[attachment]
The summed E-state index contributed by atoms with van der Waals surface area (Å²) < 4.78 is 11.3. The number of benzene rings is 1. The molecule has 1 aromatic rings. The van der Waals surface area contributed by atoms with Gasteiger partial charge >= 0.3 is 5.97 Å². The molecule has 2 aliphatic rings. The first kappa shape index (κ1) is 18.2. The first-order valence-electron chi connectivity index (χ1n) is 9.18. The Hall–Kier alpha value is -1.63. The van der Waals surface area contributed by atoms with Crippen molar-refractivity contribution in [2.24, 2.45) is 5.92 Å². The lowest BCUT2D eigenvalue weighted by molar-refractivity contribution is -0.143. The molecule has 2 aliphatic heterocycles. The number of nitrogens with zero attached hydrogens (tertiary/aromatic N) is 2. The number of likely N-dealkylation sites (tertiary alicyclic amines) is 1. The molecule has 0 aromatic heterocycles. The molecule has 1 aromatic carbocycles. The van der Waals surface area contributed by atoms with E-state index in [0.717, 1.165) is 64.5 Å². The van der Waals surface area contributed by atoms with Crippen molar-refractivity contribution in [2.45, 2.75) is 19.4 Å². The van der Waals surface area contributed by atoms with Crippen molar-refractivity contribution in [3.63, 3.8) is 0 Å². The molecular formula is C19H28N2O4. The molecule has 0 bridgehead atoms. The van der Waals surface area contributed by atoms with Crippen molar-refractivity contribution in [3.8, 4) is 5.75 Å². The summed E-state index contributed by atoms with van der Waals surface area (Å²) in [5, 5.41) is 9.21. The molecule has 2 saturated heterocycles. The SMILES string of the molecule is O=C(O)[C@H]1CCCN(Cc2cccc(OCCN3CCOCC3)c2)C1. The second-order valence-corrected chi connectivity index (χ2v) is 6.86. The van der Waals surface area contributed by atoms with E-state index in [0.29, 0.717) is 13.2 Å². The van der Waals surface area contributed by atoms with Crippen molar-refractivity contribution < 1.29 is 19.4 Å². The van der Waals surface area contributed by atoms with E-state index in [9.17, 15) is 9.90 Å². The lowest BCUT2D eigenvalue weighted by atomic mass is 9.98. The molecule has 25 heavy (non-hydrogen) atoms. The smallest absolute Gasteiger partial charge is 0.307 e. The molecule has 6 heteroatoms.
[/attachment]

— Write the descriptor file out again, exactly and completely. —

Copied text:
The summed E-state index contributed by atoms with van der Waals surface area (Å²) < 4.78 is 11.3. The number of benzene rings is 1. The molecule has 1 aromatic rings. The van der Waals surface area contributed by atoms with Gasteiger partial charge >= 0.3 is 5.97 Å². The molecule has 2 aliphatic rings. The first kappa shape index (κ1) is 18.2. The first-order valence-electron chi connectivity index (χ1n) is 9.18. The Hall–Kier alpha value is -1.63. The van der Waals surface area contributed by atoms with Crippen molar-refractivity contribution in [2.24, 2.45) is 5.92 Å². The lowest BCUT2D eigenvalue weighted by molar-refractivity contribution is -0.143. The molecule has 2 aliphatic heterocycles. The number of nitrogens with zero attached hydrogens (tertiary/aromatic N) is 2. The number of likely N-dealkylation sites (tertiary alicyclic amines) is 1. The molecule has 0 aromatic heterocycles. The molecule has 1 aromatic carbocycles. The van der Waals surface area contributed by atoms with E-state index in [0.717, 1.165) is 64.5 Å². The van der Waals surface area contributed by atoms with Crippen molar-refractivity contribution in [2.45, 2.75) is 19.4 Å². The van der Waals surface area contributed by atoms with Crippen molar-refractivity contribution in [3.63, 3.8) is 0 Å². The molecular formula is C19H28N2O4. The molecule has 0 bridgehead atoms. The van der Waals surface area contributed by atoms with Crippen molar-refractivity contribution in [3.8, 4) is 5.75 Å². The summed E-state index contributed by atoms with van der Waals surface area (Å²) in [5, 5.41) is 9.21. The molecule has 2 saturated heterocycles. The SMILES string of the molecule is O=C(O)[C@H]1CCCN(Cc2cccc(OCCN3CCOCC3)c2)C1. The second-order valence-corrected chi connectivity index (χ2v) is 6.86. The van der Waals surface area contributed by atoms with E-state index in [0.29, 0.717) is 13.2 Å². The van der Waals surface area contributed by atoms with Crippen molar-refractivity contribution < 1.29 is 19.4 Å². The van der Waals surface area contributed by atoms with E-state index in [9.17, 15) is 9.90 Å². The lowest BCUT2D eigenvalue weighted by atomic mass is 9.98. The molecule has 25 heavy (non-hydrogen) atoms. The smallest absolute Gasteiger partial charge is 0.307 e. The molecule has 6 heteroatoms.